Answer to the riddle: a mung bean vendor
Now in the 21st century, the South Asian immigrants still monopolize the fried bean business. The table, though, is gone, replaced with a plastic basket. The sight of a bean vendor with plastic basket is not as romantic as the table, but the fried beans are as addictive as ever.
One of the questions that we get from many people coming back from vacationing in Thailand is about the fish sauce with chili pepper. You'd often see the a jar of fish sauce with sliced of tiny red and green chili peppers floating inside, sitting on a table at Thai eateries. To the Thais, chili fish sauce is our number one must-have condiments. No matter how tasteless the food is, the chili fish sauce will magically make everything delicious.
Green Mango Chili Fish Sauce, based on chili fish sauce, has the addition of shredded green mango and lime juice. This variation makes a great universal dipping sauce or a base for Thai salad dressing.
If you ever wonder what an average Thai eats at home, and if you could peer into their windows, you would often see a grilled catfish, fried fish or dried smoked fish eaten with this Green Mango Chili Fish Sauce. A Thai living abroad like me relishes Green Mango Chili Fish Sauce whenever I can get my hand on a green mango. With a bowl of rice, fried egg and this sauce is a meal I'm content.
Many people shy away from serving tofu due to the monotonousness of the bland taste. But Fried Tofu makes use of its tasteless white flesh. In this dish, the tofu serves as a building block in bringing a colorful, flavorful sauce that makes the blandness a welcome complement.
The white smooth tofu is transformed after frying into golden, spongy goodness dressed with spicy peanut dipping sauce. The white spongy texture holds the sauce so well that each bite becomes an addictive contrasts between the tofu and the spicy, sour and nutty sauce.
Fried Tofu is a big hit among my vegetarian and vegan friends.
Shrimp Paste Rice tastes like home to me. It combines all the core ingredients, shrimp paste, dried shrimp, green mango, chili peppers, lime and shallots, into one dish. The rice is mixed with shrimp paste and dressed with fried beaten egg, shredded green mango, fried dried shrimp, sliced shallots and hot chili peppers. Additional lime juice enhances the sourness. Contrasting the flavor of shrimp paste, the rice is eaten with sweetened pork.
On my plate, I mix the rice with sliced shallots, fried dried shrimp, shredded green mango, hot chili and fried scrambled egg. The delightful aroma of different strong ingredients hit my nose. I tame the shrimp paste scent with lime juice. Each bite, I taste the shrimp paste and the crunchy fried dried shrimp. In between, I cut the shrimp paste flavor with sweetened pork. It's more than just a good dish, it's a complete visit to Thailand.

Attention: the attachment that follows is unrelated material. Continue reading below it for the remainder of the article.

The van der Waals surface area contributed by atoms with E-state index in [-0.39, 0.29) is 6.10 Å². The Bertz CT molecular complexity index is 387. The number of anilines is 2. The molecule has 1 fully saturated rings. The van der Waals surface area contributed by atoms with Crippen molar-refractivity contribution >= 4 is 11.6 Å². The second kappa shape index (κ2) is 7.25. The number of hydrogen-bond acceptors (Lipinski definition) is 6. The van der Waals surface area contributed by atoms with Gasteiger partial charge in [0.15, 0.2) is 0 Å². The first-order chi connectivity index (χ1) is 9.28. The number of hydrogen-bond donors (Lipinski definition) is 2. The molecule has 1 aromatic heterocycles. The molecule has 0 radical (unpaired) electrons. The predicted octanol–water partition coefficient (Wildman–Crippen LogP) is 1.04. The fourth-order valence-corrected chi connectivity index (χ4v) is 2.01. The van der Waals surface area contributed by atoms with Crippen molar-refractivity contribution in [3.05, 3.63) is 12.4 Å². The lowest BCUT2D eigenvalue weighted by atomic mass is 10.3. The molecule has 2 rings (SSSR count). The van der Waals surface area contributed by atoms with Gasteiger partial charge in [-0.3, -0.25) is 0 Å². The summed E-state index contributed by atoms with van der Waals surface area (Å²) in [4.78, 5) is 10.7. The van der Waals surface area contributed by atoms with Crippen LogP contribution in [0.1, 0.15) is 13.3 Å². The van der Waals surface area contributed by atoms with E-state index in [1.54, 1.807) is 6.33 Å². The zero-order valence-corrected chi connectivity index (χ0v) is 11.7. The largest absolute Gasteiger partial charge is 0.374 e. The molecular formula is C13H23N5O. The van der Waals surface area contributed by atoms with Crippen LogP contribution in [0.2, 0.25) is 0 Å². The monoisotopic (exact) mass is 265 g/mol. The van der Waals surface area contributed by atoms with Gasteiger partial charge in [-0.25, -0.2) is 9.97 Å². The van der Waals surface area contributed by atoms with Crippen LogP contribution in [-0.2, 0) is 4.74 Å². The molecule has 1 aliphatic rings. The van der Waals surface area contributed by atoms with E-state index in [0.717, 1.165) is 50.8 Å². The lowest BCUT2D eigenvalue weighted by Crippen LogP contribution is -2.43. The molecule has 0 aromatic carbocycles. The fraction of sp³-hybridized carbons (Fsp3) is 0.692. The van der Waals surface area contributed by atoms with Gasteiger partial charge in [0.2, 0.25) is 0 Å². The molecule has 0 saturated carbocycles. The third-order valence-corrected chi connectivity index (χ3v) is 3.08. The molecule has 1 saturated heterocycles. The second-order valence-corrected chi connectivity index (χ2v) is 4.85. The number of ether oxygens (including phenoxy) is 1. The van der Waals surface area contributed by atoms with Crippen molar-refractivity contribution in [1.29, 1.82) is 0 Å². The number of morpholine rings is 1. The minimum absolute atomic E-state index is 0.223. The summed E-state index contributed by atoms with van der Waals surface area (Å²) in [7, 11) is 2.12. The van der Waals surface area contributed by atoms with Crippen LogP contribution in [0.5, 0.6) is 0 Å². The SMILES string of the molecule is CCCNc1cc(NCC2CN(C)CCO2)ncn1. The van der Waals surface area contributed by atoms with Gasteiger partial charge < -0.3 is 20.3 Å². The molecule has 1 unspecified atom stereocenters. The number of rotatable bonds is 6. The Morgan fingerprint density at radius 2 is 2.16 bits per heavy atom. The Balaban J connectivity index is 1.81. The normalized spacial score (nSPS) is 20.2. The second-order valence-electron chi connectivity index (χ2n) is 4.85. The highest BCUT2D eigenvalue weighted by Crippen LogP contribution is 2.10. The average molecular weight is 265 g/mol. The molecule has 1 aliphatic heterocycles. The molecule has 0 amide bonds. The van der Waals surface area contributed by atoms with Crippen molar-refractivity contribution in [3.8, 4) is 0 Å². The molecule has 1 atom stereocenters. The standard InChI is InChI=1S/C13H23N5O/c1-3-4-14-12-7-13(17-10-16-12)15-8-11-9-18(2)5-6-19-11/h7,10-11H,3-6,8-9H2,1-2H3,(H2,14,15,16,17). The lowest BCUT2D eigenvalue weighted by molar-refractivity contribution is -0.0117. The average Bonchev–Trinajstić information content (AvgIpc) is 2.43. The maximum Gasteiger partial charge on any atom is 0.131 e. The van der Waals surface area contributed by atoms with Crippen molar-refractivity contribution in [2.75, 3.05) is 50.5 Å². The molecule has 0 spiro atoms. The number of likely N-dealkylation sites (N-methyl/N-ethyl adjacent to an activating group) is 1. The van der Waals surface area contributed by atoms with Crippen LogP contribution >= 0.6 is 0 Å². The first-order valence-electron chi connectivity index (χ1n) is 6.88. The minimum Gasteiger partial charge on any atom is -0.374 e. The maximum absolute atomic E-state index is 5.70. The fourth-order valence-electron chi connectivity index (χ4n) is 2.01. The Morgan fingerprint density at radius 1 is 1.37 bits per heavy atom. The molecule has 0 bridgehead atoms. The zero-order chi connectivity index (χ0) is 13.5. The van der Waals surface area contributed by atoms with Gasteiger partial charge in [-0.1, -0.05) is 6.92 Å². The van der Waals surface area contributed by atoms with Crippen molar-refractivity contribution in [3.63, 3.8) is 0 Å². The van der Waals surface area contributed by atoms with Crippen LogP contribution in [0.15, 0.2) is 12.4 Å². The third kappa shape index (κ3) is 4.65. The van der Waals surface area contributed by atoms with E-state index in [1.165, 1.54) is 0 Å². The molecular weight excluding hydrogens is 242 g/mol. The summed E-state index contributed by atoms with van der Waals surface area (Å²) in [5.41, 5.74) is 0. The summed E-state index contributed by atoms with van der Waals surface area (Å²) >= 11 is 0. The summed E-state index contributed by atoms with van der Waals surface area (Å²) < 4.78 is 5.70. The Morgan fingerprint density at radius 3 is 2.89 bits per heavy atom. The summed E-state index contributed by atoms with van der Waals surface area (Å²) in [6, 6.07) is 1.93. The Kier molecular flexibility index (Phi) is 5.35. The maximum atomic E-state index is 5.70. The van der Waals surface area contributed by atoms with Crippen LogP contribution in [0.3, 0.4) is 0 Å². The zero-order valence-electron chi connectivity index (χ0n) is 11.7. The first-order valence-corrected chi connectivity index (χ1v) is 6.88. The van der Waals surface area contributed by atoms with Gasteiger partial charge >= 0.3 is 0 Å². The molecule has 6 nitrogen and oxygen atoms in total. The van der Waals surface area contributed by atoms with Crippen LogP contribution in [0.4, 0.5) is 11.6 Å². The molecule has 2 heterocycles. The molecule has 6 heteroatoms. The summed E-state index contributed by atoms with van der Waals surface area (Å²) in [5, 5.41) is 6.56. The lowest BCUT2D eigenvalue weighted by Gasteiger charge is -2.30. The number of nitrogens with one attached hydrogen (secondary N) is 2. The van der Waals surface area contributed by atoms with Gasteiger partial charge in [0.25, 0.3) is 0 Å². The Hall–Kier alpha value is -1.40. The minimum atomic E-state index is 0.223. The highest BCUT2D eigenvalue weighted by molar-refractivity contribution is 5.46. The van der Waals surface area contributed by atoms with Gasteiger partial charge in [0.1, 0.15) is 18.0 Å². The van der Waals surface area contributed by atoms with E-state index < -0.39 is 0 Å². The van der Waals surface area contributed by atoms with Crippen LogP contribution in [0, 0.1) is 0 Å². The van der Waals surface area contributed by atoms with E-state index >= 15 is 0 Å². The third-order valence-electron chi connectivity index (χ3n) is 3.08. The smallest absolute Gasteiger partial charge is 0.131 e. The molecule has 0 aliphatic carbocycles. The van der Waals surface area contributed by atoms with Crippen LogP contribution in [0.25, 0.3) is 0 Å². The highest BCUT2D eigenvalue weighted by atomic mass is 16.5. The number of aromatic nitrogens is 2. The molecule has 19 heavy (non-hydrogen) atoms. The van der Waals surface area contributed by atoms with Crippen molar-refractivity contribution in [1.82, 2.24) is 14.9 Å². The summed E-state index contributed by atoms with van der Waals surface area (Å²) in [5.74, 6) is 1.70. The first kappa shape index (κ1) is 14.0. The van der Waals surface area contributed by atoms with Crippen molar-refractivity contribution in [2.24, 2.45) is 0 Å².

Shrimp Paste Rice seems like a lot of ingredients and sounds daunting, but it actually has many simple steps. To the Thais, this dish is cobbling up ingredients at hand and making a new dish. Shrimp paste, shallots, hot chilies, dried shrimp are common, comparable to the mayonnaise, mustard and ketchup in most western homes. Many Thai families grow green mangoes in their yards or gardens.
I love the simplicity of Shrimp Paste Rice, so, occasionally, when I see restaurants unnecessarily complicating it, I'm always surprised. Many restaurants in Thailand prepare this dish by turning it into a fried rice, which totally misses the beauty and is a distortion from its name 'klook'. Klook means to mix together. A newer version of the rice also includes fresh green beans. For me, feeling at home is to have the version that I grew up with, pure and simple.
A funny name for a dish but this is the favorite among kids. Just about every Thai mother has made son-in-law eggs for her kids.
Boiled eggs are fried until golden brown and served with sweet and sour sauce. Son-in-law Eggs have all the Thai flavors: sweet and sour, with or without heat. For the adult version, fried chili peppers are served on the side.
Firm tofu has less water content than soft or silky tofu. It looks similar to feta cheese and has feta cheese’s firmness but is not crumbly. During the tofu making process, the holes inside the tofu are formed when the tofu curds are pressed together to get rid of water.
The tofu is usually sold in a sealed plastic tub with water. After the package is open, change water daily and keep tofu submerged in the water to keep it fresh. Keep the tofu refridgerated and use it within a few days.
At some Asian stores, you might want to look for tofu in a large tub with several pieces of tofu lying submerged on the bottom of the tub. When you get the tofu home, keep it submerged under water and refridgerated.